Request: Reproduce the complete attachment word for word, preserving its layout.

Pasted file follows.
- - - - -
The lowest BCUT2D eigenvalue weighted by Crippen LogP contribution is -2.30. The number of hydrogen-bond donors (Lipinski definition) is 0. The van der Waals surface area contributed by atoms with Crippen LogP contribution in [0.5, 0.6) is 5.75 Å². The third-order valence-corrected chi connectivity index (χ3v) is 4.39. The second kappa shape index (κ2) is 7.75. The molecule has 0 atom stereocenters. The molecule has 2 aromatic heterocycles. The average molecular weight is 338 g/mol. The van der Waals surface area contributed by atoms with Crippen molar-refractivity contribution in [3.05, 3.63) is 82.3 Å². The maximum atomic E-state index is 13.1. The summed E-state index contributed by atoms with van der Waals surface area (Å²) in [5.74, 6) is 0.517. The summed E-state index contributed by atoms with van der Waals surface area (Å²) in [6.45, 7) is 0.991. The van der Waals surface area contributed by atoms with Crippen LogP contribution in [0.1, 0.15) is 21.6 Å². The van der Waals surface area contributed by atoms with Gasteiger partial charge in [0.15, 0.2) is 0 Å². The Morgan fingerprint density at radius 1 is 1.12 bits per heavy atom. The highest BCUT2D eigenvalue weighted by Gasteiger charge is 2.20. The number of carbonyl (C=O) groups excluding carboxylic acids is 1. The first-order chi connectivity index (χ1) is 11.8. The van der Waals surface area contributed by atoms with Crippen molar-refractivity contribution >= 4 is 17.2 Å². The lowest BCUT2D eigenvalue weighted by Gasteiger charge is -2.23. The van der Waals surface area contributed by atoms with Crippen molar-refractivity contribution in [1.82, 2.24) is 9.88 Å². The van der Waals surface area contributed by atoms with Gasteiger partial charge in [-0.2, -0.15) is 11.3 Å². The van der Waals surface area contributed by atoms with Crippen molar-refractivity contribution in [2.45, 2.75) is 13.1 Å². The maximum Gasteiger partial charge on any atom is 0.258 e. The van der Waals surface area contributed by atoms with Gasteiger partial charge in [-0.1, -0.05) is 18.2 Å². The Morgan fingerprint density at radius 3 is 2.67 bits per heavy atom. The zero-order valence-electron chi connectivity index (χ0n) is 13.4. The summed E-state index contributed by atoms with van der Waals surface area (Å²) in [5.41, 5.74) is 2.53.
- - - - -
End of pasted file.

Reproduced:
The lowest BCUT2D eigenvalue weighted by Crippen LogP contribution is -2.30. The number of hydrogen-bond donors (Lipinski definition) is 0. The van der Waals surface area contributed by atoms with Crippen LogP contribution in [0.5, 0.6) is 5.75 Å². The third-order valence-corrected chi connectivity index (χ3v) is 4.39. The second kappa shape index (κ2) is 7.75. The molecule has 0 atom stereocenters. The molecule has 2 aromatic heterocycles. The average molecular weight is 338 g/mol. The van der Waals surface area contributed by atoms with Crippen molar-refractivity contribution in [3.05, 3.63) is 82.3 Å². The maximum atomic E-state index is 13.1. The summed E-state index contributed by atoms with van der Waals surface area (Å²) in [5.74, 6) is 0.517. The summed E-state index contributed by atoms with van der Waals surface area (Å²) in [6.45, 7) is 0.991. The van der Waals surface area contributed by atoms with Crippen LogP contribution in [0.1, 0.15) is 21.6 Å². The van der Waals surface area contributed by atoms with Gasteiger partial charge in [0.15, 0.2) is 0 Å². The Morgan fingerprint density at radius 1 is 1.12 bits per heavy atom. The highest BCUT2D eigenvalue weighted by Gasteiger charge is 2.20. The number of carbonyl (C=O) groups excluding carboxylic acids is 1. The first-order chi connectivity index (χ1) is 11.8. The van der Waals surface area contributed by atoms with Crippen molar-refractivity contribution >= 4 is 17.2 Å². The lowest BCUT2D eigenvalue weighted by Gasteiger charge is -2.23. The van der Waals surface area contributed by atoms with Crippen molar-refractivity contribution in [1.82, 2.24) is 9.88 Å². The van der Waals surface area contributed by atoms with Gasteiger partial charge in [-0.2, -0.15) is 11.3 Å². The van der Waals surface area contributed by atoms with Crippen molar-refractivity contribution in [2.45, 2.75) is 13.1 Å². The maximum Gasteiger partial charge on any atom is 0.258 e. The van der Waals surface area contributed by atoms with Gasteiger partial charge in [-0.1, -0.05) is 18.2 Å². The Morgan fingerprint density at radius 3 is 2.67 bits per heavy atom. The zero-order valence-electron chi connectivity index (χ0n) is 13.4. The summed E-state index contributed by atoms with van der Waals surface area (Å²) in [5.41, 5.74) is 2.53.